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Scaling relations between numerical simulations and physical systems they represent


  • Jonathan Granot

    Corresponding author
    1. Racah Institute of Physics, The Hebrew University, Jerusalem 91904, Israel
    2. Raymond and Beverly Sackler School of Physics & Astronomy, Tel Aviv University, Tel Aviv 69978, Israel
    3. Centre for Astrophysics Research, University of Hertfordshire, College Lane, Hatfield AL10 9AB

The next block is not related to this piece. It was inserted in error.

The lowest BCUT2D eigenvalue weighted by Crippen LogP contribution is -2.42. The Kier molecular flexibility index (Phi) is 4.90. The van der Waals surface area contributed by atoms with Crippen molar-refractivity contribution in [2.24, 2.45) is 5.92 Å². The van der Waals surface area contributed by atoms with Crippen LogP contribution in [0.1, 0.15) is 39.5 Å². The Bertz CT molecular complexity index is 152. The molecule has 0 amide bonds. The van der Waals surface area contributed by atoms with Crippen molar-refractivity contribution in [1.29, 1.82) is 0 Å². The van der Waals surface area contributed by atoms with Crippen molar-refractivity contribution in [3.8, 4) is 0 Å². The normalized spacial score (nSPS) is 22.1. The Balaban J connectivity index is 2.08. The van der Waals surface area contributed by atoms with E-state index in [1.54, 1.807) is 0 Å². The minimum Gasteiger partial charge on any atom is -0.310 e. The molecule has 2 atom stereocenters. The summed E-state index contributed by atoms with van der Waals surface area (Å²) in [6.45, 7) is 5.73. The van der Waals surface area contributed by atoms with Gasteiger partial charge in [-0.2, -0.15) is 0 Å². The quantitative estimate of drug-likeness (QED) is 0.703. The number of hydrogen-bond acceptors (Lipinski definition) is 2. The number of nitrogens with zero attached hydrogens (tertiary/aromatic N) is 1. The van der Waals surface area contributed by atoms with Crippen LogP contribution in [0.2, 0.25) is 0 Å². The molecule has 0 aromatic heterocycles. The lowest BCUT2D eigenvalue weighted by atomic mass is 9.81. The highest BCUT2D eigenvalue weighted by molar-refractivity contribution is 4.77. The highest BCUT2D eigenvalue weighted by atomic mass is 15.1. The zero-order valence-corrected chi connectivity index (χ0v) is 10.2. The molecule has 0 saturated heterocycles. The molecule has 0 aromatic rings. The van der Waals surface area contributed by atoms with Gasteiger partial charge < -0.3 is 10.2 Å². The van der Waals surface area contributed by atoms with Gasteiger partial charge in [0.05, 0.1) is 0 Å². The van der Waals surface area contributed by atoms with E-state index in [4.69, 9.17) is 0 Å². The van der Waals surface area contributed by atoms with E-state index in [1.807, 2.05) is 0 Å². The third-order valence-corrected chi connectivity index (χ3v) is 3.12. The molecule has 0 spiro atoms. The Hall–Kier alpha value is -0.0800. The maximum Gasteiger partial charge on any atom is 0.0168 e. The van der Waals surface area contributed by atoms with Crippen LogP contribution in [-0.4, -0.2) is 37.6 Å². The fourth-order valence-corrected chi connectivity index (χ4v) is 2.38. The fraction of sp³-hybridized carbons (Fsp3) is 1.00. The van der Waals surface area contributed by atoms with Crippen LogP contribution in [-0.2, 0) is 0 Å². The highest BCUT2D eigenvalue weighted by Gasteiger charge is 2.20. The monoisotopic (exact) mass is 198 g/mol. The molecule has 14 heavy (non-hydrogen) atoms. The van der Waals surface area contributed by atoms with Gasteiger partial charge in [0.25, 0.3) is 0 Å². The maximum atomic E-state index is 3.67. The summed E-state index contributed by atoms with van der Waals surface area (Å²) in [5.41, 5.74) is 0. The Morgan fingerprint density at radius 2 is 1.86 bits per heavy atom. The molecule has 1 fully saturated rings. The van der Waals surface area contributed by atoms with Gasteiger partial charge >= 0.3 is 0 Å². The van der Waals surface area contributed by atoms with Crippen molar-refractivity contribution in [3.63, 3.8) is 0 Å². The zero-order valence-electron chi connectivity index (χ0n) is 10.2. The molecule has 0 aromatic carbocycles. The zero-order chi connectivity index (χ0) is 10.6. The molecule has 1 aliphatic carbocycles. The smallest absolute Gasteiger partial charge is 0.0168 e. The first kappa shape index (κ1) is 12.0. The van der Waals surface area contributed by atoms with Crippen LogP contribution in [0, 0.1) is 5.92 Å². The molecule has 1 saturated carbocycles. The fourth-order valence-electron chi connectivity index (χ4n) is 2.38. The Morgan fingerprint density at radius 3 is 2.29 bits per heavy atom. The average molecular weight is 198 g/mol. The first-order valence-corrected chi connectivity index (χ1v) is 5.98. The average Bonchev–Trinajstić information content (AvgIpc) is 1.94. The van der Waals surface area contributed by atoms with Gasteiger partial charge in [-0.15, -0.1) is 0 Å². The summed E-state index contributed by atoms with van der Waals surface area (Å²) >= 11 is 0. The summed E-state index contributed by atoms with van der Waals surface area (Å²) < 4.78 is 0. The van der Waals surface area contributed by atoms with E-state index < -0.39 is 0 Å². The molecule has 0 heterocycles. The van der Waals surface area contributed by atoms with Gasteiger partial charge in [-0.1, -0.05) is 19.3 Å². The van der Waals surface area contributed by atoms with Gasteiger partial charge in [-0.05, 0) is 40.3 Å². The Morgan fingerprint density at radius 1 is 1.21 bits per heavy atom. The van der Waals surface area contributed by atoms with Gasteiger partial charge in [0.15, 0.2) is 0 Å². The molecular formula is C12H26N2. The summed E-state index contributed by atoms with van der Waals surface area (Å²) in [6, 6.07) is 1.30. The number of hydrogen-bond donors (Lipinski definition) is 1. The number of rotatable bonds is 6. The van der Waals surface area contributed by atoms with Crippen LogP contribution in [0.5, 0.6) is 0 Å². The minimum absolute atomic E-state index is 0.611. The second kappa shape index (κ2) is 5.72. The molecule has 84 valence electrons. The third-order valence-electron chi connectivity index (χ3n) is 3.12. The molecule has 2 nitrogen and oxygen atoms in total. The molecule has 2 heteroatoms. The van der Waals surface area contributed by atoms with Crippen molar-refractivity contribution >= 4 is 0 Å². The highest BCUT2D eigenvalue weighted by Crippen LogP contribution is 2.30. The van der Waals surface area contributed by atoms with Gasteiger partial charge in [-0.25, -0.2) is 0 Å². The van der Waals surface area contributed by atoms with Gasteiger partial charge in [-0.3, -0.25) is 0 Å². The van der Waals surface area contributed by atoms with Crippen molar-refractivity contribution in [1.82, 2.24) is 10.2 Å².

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The dynamical equations describing the evolution of a physical system generally have a freedom in the choice of units, where different choices correspond to different physical systems that are described by the same equations. Since there are three basic physical units, of mass, length and time, there are up to three free parameters in such a rescaling of the units, Nf≤ 3. In Newtonian hydrodynamics, for example, there are indeed usually three free parameters, Nf= 3. If, however, the dynamical equations contain a universal dimensional constant, such as the speed of light in vacuum c or the gravitational constant G, then the requirement that its value remains the same imposes a constraint on the rescaling, which reduces its number of free parameters by one, to Nf= 2. This is the case, for example, in magnetohydrodynamics or special relativistic hydrodynamics, where c appears in the dynamical equations and forces the length and time units to scale by the same factor, or in Newtonian gravity where the gravitational constant G appears in the equations. More generally, when there are Nudc independent (in terms of their units) universal dimensional constants, then the number of free parameters is Nf= max (0, 3 −Nudc). When both gravity and relativity are included, there is only one free parameter (Nf= 1, as both G and c appear in the equations so that Nudc= 2), and the units of mass, length and time must all scale by the same factor. The explicit rescalings for different types of systems are discussed and summarized here. Such rescalings of the units also hold for discrete particles, e.g. in N-body or particle-in-cell simulations. They are very useful when numerically investigating a large parameter space or when attempting to fit particular experimental results, by significantly reducing the required number of simulations.

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